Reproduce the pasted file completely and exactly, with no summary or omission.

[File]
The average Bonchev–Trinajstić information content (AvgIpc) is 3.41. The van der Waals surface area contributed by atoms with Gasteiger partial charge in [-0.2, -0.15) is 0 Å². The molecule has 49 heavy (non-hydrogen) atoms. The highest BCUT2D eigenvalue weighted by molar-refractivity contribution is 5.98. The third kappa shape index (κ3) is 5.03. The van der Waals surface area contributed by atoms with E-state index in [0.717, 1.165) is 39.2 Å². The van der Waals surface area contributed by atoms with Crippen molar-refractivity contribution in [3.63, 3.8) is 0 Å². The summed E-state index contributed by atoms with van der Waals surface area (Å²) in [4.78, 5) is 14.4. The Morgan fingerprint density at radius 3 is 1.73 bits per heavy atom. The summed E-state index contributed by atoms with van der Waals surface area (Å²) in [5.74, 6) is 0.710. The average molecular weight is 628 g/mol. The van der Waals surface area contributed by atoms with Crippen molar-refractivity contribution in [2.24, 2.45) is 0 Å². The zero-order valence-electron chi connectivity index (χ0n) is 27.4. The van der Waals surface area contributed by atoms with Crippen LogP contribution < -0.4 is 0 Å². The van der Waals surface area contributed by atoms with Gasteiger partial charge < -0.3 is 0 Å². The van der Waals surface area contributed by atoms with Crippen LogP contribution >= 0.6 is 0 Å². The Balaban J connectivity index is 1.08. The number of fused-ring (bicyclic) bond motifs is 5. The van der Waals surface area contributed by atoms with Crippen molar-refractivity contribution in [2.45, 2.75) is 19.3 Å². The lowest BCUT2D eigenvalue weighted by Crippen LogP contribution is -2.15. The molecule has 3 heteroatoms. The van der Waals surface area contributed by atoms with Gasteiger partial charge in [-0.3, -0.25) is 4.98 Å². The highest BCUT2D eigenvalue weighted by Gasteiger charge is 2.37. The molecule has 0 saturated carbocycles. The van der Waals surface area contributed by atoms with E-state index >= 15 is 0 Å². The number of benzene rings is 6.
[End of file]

The average Bonchev–Trinajstić information content (AvgIpc) is 3.41. The van der Waals surface area contributed by atoms with Gasteiger partial charge in [-0.2, -0.15) is 0 Å². The molecule has 49 heavy (non-hydrogen) atoms. The highest BCUT2D eigenvalue weighted by molar-refractivity contribution is 5.98. The third kappa shape index (κ3) is 5.03. The van der Waals surface area contributed by atoms with E-state index in [0.717, 1.165) is 39.2 Å². The van der Waals surface area contributed by atoms with Crippen molar-refractivity contribution in [3.63, 3.8) is 0 Å². The summed E-state index contributed by atoms with van der Waals surface area (Å²) in [4.78, 5) is 14.4. The Morgan fingerprint density at radius 3 is 1.73 bits per heavy atom. The summed E-state index contributed by atoms with van der Waals surface area (Å²) in [5.74, 6) is 0.710. The average molecular weight is 628 g/mol. The van der Waals surface area contributed by atoms with Crippen molar-refractivity contribution in [2.24, 2.45) is 0 Å². The zero-order valence-electron chi connectivity index (χ0n) is 27.4. The van der Waals surface area contributed by atoms with Crippen LogP contribution < -0.4 is 0 Å². The van der Waals surface area contributed by atoms with Gasteiger partial charge < -0.3 is 0 Å². The van der Waals surface area contributed by atoms with Crippen LogP contribution >= 0.6 is 0 Å². The Balaban J connectivity index is 1.08. The number of fused-ring (bicyclic) bond motifs is 5. The van der Waals surface area contributed by atoms with Crippen molar-refractivity contribution in [2.45, 2.75) is 19.3 Å². The lowest BCUT2D eigenvalue weighted by Crippen LogP contribution is -2.15. The molecule has 3 heteroatoms. The van der Waals surface area contributed by atoms with Gasteiger partial charge in [-0.3, -0.25) is 4.98 Å². The highest BCUT2D eigenvalue weighted by Gasteiger charge is 2.37. The molecule has 0 saturated carbocycles. The van der Waals surface area contributed by atoms with E-state index >= 15 is 0 Å². The number of benzene rings is 6.